Abstract

Objective: To provide a descriptive overview of the clinical trials assessing meditation practices for health care.
Design: Systematic review of the literature. Comprehensive searches were conducted in 17 electronic bibliographic databases through September 2005. Other sources of potentially relevant studies included hand searches, reference tracking, contacting experts, and gray literature searches. Included studies were clinical trials with 10 or more adult participants using any meditation practice, providing quantitative data on health-related outcomes, and published in English. Two independent reviewers assessed study relevance, extracted the data, and assessed the methodological quality of the studies.
Results: Four hundred clinical trials on meditation (72% described as randomized) were included in the review (publication years 1956–2005). Five broad categories of meditation practices were identified: mantra meditation, mindfulness meditation, yoga, t'ai chi, and qigong. The three most studied clinical conditions were hypertension, miscellaneous cardiovascular diseases, and substance abuse. Psychosocial measures were the most frequently reported outcomes. Outcome measures of psychiatric and psychological symptoms dominate the outcomes of interest. Overall, the methodological quality of clinical trials is poor, but has significantly improved over time by 0.014 points every year (95% CI, 0.005, 0.023).
Conclusions: Most clinical trials on meditation practices are generally characterized by poor methodological quality with significant threats to validity in every major quality domain assessed. Despite a statistically significant improvement in the methodological quality over time, it is imperative that future trials on meditation be rigorous in design, execution, analysis, and the reporting of results.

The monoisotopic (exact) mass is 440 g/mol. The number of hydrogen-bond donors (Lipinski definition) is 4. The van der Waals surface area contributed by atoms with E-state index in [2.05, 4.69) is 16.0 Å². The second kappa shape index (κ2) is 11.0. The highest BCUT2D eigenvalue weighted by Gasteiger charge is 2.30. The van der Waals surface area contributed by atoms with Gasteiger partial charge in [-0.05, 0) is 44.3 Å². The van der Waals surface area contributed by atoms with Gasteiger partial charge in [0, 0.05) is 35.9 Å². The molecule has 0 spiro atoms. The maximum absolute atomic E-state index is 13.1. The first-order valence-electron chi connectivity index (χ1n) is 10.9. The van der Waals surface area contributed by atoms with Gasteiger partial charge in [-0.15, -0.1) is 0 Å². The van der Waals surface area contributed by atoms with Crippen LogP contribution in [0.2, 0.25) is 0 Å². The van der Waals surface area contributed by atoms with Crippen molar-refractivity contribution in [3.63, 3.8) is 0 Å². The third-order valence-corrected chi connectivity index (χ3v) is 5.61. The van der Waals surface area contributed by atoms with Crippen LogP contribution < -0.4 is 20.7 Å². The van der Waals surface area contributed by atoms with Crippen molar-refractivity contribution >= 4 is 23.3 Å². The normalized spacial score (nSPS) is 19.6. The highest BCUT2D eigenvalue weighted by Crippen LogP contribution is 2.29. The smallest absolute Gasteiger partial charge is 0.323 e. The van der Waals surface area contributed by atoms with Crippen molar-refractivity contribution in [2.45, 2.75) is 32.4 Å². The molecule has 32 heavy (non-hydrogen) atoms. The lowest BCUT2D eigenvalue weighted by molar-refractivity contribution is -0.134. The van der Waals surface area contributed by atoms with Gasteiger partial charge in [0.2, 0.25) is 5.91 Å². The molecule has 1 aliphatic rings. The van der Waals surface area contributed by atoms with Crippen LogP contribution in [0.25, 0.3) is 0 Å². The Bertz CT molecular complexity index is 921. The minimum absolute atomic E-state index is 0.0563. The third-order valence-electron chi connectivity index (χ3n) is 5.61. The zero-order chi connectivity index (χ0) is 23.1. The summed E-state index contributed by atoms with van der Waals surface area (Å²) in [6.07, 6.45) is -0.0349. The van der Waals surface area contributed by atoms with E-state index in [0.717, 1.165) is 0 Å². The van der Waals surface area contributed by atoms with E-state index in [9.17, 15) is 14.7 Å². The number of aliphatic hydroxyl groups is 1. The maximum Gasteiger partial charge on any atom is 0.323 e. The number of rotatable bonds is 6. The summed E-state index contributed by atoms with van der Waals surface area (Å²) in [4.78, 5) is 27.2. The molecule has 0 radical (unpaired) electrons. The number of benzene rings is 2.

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cover image The Journal of Alternative and Complementary Medicine
The Journal of Alternative and Complementary Medicine
Volume 14Issue Number 10December 2008
Pages: 1199 - 1213
PubMed: 19123875

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Published online: 5 January 2009
Published in print: December 2008

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Maria B. Ospina, M.Sc.
University of Alberta Evidence-Based Practice Center, University of Alberta, Edmonton, Alberta, Canada.
Kenneth Bond, M.A.
University of Alberta Evidence-Based Practice Center, University of Alberta, Edmonton, Alberta, Canada.
Mohammad Karkhaneh, M.D.
University of Alberta Evidence-Based Practice Center, University of Alberta, Edmonton, Alberta, Canada.
Nina Buscemi, Ph.D.
University of Alberta Evidence-Based Practice Center, University of Alberta, Edmonton, Alberta, Canada.
Donna M. Dryden, Ph.D.
University of Alberta Evidence-Based Practice Center, University of Alberta, Edmonton, Alberta, Canada.
Vernon Barnes, Ph.D.
Georgia Prevention Institute, Department of Pediatrics, Medical College of Georgia, Augusta, GA.
Linda E. Carlson, Ph.D.
Departments of Oncology and Psychology, University of Calgary, Calgary, Alberta, Canada.
Jeffery A. Dusek, Ph.D.
Institute for Health and Healing, Abbott Northwestern Hospital, Allina Hospitals & Clinics, Minneapolis, MN.
David Shannahoff-Khalsa, B.A.
The Research Group for Mind–Body Dynamics, Institute for Nonlinear Science, University of California San Diego, San Diego, CA.

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